The White House on Friday greeted news that House Speaker John Boehner (R-Ohio) had formalized the House select committee on Benghazi by dismissing the effort as "a blatantly political and partisan effort."
"It's unfortunate that House Republicans continue to pursue this in a highly partisan [way] — in fact they themselves have acknowledged how political it is and how oriented it is towards trying to raise money and trying to motivate their base for a midterm election," White House press secretary Jay Carney told MSNBC.
On Friday, Boehner tapped GOP Reps. Peter Roskam (Ill.), Jim Jordan (Ohio), Lynn Westmoreland (Ga.), Mike Pompeo (Kan.) and Martha Roby (Ala.) to serve under Chairman Trey Gowdy (S.C.) on the panel.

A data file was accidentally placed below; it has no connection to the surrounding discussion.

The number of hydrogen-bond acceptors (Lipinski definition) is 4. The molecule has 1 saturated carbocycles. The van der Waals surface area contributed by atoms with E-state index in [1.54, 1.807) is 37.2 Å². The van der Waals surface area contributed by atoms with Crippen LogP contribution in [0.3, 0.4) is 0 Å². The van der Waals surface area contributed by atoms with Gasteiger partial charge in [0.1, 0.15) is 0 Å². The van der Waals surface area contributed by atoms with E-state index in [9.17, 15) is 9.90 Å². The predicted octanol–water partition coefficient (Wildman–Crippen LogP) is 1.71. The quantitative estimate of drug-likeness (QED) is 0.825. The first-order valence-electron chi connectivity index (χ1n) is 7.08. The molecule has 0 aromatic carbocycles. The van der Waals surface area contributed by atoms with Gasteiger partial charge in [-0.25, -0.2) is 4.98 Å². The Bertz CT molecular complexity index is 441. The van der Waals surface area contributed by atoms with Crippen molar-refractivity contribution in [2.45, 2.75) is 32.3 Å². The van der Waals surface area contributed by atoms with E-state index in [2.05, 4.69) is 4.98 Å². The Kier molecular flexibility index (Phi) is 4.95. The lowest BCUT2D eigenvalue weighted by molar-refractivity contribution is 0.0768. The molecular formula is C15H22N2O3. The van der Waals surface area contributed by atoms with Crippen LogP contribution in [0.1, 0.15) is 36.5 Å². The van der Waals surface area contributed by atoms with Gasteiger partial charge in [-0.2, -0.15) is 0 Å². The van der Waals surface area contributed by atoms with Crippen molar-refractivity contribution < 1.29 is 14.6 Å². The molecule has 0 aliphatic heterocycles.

Carney didn't offer a critique of the members named to the panel, but argued the committee would not find any new information and sarcastically suggested Boehner had launched it "presumably because the six previous investigations by Congress, by Republicans, were somehow not adequate."
"I think if you saw, as other have commented, Republicans are fundraising off this effort," Carney said. "What you have seen all along is through every investigation — the conspiracy theories that have fueled Republican interest in this have all fallen apart."
Boehner on Friday also called on House Minority Leader Nancy Pelosi (D-Calif.) to name her own appointments to the panel. Democrats have not yet decided whether they would participate, and have voiced concern that their party is not equally represented on the panel.
Carney said the White House would defer to Pelosi on the issue.
"We leave it to Leader Pelosi and other Democrats in the House to make decisions about how they will participate or not participate," Carney said.